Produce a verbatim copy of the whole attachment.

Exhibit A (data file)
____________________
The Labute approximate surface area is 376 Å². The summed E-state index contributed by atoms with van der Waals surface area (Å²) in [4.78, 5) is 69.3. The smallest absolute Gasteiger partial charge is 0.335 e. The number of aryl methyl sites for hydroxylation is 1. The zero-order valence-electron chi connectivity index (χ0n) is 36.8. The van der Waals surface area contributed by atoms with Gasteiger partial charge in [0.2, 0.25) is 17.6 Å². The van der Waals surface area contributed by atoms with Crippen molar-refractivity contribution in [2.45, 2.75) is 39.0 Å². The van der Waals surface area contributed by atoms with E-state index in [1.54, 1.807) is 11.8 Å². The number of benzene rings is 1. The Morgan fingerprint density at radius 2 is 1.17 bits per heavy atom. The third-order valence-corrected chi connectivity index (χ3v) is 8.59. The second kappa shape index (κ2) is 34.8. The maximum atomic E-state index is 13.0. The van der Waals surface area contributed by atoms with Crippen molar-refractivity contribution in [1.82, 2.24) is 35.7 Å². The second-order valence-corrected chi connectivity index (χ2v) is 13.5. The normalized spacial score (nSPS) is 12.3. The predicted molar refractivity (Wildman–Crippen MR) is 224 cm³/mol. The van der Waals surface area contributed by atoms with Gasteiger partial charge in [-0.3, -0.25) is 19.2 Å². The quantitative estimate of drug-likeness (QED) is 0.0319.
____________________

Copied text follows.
The Labute approximate surface area is 376 Å². The summed E-state index contributed by atoms with van der Waals surface area (Å²) in [4.78, 5) is 69.3. The smallest absolute Gasteiger partial charge is 0.335 e. The number of aryl methyl sites for hydroxylation is 1. The zero-order valence-electron chi connectivity index (χ0n) is 36.8. The van der Waals surface area contributed by atoms with Gasteiger partial charge in [0.2, 0.25) is 17.6 Å². The van der Waals surface area contributed by atoms with Crippen molar-refractivity contribution in [2.45, 2.75) is 39.0 Å². The van der Waals surface area contributed by atoms with E-state index in [1.54, 1.807) is 11.8 Å². The number of benzene rings is 1. The Morgan fingerprint density at radius 2 is 1.17 bits per heavy atom. The third-order valence-corrected chi connectivity index (χ3v) is 8.59. The second kappa shape index (κ2) is 34.8. The maximum atomic E-state index is 13.0. The van der Waals surface area contributed by atoms with Crippen molar-refractivity contribution in [1.82, 2.24) is 35.7 Å². The second-order valence-corrected chi connectivity index (χ2v) is 13.5. The normalized spacial score (nSPS) is 12.3. The predicted molar refractivity (Wildman–Crippen MR) is 224 cm³/mol. The van der Waals surface area contributed by atoms with Gasteiger partial charge in [-0.3, -0.25) is 19.2 Å². The quantitative estimate of drug-likeness (QED) is 0.0319.